Cry havoc: Here comes (Oh) Nine…

2009: there are reasons to be cheerful (see footer for photo credits)
2009: there are reasons to be cheerful (see footer for photo credits)

So, yes, I shut down for a while.

Literally and virtually. I’ve had some time going with the flow with my family, for a while doing nothing but that. Wonderful.

Then, as Christmas passed, I switched on read-only mode. I read some literature in single sittings, a rare treat that only comes in holidays (The Road and On Chesil Beach – both wonderful and in their own way good at throwing even this grim present into cheerful relief, and making one do a Pollyanna blessings audit).

One other book – a personal favourite and major influence on my thinking – The Origin of Wealth pulled me back to its pages too. There was a chapter toward the end about the political and social consequences of the rise of Complexity Economics that made me shiver. It felt so absolutely aligned with the Us Now, Here Comes Everyone

Then, ever so gently, I eased myself back into the rushing river of RSS…

Now the lights are flickering back on. The only thing stopping me from writing is that there’s so much I want to write. So we’ll start with this, mainly because it is there and it’s making me smile – from a post called The Business Leader 2009: Chief Meaning Officer, by Tim Leberecht on design mind:

Consumption-driven wealth and status are being replaced by identity, belonging, and a strong desire to contribute and do something “meaningful” rather than just acquire things. Trust and reputation are no longer enablers for the exchange of goods, services, and information, they are replacing them. Values are the new value. Meaning is succeeding experience and customer satisfaction. “The job of leadership today is not just to make money. It’s to make meaning,” writes management consultant John Hagel. Out: Bottom-line-pragmatists and financial wizards. In: philosophers and ethicists.

It goes on to talk about “brands to transform themselves into arbiters of meaning” and

essence instead of luxury, free sharing instead of monetized scarcity, radical transparency instead of brand control, authenticity instead of image, empathy instead of focus groups, conversations instead of messaging, collaboration instead of dissemination.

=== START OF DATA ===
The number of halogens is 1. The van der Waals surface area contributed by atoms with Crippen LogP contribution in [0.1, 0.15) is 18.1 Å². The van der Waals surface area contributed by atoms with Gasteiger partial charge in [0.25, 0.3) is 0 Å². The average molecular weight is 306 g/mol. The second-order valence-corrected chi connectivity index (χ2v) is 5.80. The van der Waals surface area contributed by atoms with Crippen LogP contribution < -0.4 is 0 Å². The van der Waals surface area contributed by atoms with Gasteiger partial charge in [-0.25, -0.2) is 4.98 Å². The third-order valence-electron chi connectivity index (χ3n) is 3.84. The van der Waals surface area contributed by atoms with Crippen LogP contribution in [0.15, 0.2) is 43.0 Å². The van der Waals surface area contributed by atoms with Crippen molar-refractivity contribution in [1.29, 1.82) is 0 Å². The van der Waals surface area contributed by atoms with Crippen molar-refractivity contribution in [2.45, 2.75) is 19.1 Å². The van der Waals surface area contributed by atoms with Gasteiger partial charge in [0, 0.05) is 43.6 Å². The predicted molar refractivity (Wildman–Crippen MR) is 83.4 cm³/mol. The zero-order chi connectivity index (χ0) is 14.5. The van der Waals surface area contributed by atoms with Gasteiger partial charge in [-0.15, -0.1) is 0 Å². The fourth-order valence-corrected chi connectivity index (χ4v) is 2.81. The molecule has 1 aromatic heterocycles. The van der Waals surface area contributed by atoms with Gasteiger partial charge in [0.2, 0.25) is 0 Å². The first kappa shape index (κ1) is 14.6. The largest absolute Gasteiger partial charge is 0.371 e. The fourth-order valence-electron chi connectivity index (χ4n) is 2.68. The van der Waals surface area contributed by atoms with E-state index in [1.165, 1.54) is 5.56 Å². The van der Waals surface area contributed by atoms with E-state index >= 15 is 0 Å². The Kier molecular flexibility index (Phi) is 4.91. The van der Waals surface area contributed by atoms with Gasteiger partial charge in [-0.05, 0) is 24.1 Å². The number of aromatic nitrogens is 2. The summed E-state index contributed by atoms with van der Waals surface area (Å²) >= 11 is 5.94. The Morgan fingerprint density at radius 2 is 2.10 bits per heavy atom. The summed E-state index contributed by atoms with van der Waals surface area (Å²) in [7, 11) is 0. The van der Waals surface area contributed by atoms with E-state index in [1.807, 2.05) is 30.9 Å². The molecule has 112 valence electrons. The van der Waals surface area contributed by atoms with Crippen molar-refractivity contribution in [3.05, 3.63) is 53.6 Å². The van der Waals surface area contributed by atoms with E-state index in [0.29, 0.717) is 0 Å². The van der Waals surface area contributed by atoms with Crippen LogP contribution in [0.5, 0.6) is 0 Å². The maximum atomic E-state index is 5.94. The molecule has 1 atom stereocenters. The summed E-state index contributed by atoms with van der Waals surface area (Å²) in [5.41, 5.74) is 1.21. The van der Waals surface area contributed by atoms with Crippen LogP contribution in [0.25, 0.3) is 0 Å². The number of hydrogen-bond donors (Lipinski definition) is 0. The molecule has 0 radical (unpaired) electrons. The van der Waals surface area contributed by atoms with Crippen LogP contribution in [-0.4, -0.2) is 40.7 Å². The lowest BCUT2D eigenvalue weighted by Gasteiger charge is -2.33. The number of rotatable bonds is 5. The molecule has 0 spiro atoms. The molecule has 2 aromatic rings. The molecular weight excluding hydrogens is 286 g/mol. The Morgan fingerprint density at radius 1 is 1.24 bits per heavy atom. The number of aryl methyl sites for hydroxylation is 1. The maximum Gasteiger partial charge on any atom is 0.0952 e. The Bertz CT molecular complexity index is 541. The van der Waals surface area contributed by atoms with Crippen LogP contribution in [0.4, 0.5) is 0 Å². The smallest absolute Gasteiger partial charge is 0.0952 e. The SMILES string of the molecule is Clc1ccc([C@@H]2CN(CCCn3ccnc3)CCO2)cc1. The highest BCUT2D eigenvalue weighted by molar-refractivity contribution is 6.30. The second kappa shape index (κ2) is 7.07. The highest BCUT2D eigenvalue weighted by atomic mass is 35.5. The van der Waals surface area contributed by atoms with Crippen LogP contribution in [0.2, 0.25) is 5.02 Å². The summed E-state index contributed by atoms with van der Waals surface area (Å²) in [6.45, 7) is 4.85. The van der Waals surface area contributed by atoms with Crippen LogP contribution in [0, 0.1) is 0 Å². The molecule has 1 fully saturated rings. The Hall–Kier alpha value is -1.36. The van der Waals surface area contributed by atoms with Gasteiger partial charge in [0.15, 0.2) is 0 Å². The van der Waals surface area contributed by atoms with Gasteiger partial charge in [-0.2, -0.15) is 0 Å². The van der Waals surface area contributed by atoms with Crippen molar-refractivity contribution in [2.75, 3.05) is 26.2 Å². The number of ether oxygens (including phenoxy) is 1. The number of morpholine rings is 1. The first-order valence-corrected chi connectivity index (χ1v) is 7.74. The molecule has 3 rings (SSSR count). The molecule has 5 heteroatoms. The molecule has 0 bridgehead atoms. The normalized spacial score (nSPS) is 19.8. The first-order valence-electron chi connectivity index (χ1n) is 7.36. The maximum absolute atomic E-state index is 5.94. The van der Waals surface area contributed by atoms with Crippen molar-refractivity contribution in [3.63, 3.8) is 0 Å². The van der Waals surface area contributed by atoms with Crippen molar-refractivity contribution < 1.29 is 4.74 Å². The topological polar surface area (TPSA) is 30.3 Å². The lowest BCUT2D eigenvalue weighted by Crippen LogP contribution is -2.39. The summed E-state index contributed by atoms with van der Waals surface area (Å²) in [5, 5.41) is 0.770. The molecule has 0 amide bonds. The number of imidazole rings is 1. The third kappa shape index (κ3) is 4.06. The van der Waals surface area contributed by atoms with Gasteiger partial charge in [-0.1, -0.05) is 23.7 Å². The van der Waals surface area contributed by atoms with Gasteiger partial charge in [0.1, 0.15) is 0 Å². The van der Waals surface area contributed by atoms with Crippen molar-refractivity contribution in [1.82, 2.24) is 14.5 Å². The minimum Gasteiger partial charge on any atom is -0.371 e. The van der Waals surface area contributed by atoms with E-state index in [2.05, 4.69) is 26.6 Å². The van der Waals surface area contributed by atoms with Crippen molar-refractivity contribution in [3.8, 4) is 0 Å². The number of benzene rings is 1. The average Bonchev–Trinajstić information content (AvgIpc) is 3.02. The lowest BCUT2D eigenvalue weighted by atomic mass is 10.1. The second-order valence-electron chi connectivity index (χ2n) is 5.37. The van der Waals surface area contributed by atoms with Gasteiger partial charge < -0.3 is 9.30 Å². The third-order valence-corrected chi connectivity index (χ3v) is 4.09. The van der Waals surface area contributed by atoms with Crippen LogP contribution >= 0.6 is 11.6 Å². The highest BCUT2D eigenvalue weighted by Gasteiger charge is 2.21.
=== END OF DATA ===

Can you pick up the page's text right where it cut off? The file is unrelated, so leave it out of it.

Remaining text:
Wonderful, although I admit I felt uncomfortable as I read the “arbiter” bit. Was this going too far? Were we drifting the wrong side of the Hicks-line that so torments many a marketing apparatchik’s conscience?

Well not really – everyone in the network’s an arbiter of meaning, to the extent that they choose to be. As long as we’re not getting lost and saying that brands are *the* arbiters of meaning, I think we’re OK.

A brand is like that thing we all started reminding ourselves of about “viral marketing”: an outcome, not a strategy. We’d be better off thinking about earning reputation than designing brands.

Anyway, now more than ever, revolution is in the air. Not the moneyed, dew-eyed hippy, let’s-all-get-along kind of revolution that 2004 – 2007 felt like. This is the real, tear-down-the-temples, raise-the-barricades, all-or-nothing stuff.

Umair Haque‘s ongoing commentary and provocations around the financial crisis continue to fuel a sense that now is the time to advance not to retreat. I feel almost a sense of duty, a moral imperative not to play safe, not to retreat and wait for the good old times to return.

They won’t and they shouldn’t.

We’ll continue to live with the severe consequences of the lies and venal mass delusions of this last boom through this year – but then comes reconstruction. And the planning and the genesis of that reconstruction start now, have started already.

It’s a time for boldness not for retreat.

I’m really looking forward to this year, even if it hurts. Good fortune to us all…

Cheer up - at least you're not the protagonist in The Road
Cheer up: It's not as bad as life on The Road

: : While looking for some images to break up the text of this ramble (think of it as a warm-up at the start of a cold year), I see that The Road is coming out as a movie this year.

The book, the text is so potent I left it lying on the kitchen table for a while like a smoking gun and just stared at it. It was so powerful it left me dazed…